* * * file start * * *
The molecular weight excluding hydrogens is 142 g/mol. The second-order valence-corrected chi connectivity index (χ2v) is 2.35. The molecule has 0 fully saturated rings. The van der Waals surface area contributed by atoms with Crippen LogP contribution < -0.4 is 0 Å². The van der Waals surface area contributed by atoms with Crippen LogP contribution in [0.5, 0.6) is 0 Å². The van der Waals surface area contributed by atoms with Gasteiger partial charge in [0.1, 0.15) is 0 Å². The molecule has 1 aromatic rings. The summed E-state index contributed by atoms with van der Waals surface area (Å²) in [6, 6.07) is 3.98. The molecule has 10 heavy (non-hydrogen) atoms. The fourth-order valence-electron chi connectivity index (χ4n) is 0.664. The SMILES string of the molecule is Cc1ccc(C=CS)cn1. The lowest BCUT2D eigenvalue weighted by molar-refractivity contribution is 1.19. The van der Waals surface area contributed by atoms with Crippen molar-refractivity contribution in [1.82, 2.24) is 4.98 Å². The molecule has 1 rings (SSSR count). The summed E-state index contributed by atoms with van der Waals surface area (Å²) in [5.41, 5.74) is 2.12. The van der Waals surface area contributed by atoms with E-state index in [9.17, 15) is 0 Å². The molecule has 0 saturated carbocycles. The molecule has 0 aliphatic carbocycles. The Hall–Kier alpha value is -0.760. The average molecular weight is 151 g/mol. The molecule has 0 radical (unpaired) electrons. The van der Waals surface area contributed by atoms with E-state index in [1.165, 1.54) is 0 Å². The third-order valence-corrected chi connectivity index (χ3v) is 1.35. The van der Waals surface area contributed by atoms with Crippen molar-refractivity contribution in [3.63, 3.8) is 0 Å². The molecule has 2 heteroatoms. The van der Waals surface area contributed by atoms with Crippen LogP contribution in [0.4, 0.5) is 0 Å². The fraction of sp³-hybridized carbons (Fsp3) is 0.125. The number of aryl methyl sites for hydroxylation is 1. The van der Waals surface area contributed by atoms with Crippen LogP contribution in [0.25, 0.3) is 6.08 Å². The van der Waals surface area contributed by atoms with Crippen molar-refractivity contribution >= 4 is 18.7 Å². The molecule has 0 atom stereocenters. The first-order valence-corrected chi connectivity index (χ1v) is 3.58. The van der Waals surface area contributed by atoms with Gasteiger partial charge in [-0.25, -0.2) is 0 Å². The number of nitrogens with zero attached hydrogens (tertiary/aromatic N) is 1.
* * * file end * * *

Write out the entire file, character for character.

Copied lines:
The molecular weight excluding hydrogens is 142 g/mol. The second-order valence-corrected chi connectivity index (χ2v) is 2.35. The molecule has 0 fully saturated rings. The van der Waals surface area contributed by atoms with Crippen LogP contribution < -0.4 is 0 Å². The van der Waals surface area contributed by atoms with Crippen LogP contribution in [0.5, 0.6) is 0 Å². The van der Waals surface area contributed by atoms with Gasteiger partial charge in [0.1, 0.15) is 0 Å². The molecule has 1 aromatic rings. The summed E-state index contributed by atoms with van der Waals surface area (Å²) in [6, 6.07) is 3.98. The molecule has 10 heavy (non-hydrogen) atoms. The fourth-order valence-electron chi connectivity index (χ4n) is 0.664. The SMILES string of the molecule is Cc1ccc(C=CS)cn1. The lowest BCUT2D eigenvalue weighted by molar-refractivity contribution is 1.19. The van der Waals surface area contributed by atoms with Crippen molar-refractivity contribution in [1.82, 2.24) is 4.98 Å². The molecule has 1 rings (SSSR count). The summed E-state index contributed by atoms with van der Waals surface area (Å²) in [5.41, 5.74) is 2.12. The van der Waals surface area contributed by atoms with E-state index in [9.17, 15) is 0 Å². The molecule has 0 saturated carbocycles. The molecule has 0 aliphatic carbocycles. The Hall–Kier alpha value is -0.760. The average molecular weight is 151 g/mol. The molecule has 0 radical (unpaired) electrons. The van der Waals surface area contributed by atoms with E-state index in [1.165, 1.54) is 0 Å². The third-order valence-corrected chi connectivity index (χ3v) is 1.35. The van der Waals surface area contributed by atoms with Crippen molar-refractivity contribution in [3.63, 3.8) is 0 Å². The molecule has 2 heteroatoms. The van der Waals surface area contributed by atoms with Crippen LogP contribution in [0.4, 0.5) is 0 Å². The fraction of sp³-hybridized carbons (Fsp3) is 0.125. The number of aryl methyl sites for hydroxylation is 1. The van der Waals surface area contributed by atoms with Crippen LogP contribution in [0.25, 0.3) is 6.08 Å². The van der Waals surface area contributed by atoms with Crippen molar-refractivity contribution >= 4 is 18.7 Å². The molecule has 0 atom stereocenters. The first-order valence-corrected chi connectivity index (χ1v) is 3.58. The van der Waals surface area contributed by atoms with Gasteiger partial charge in [-0.25, -0.2) is 0 Å². The number of nitrogens with zero attached hydrogens (tertiary/aromatic N) is 1.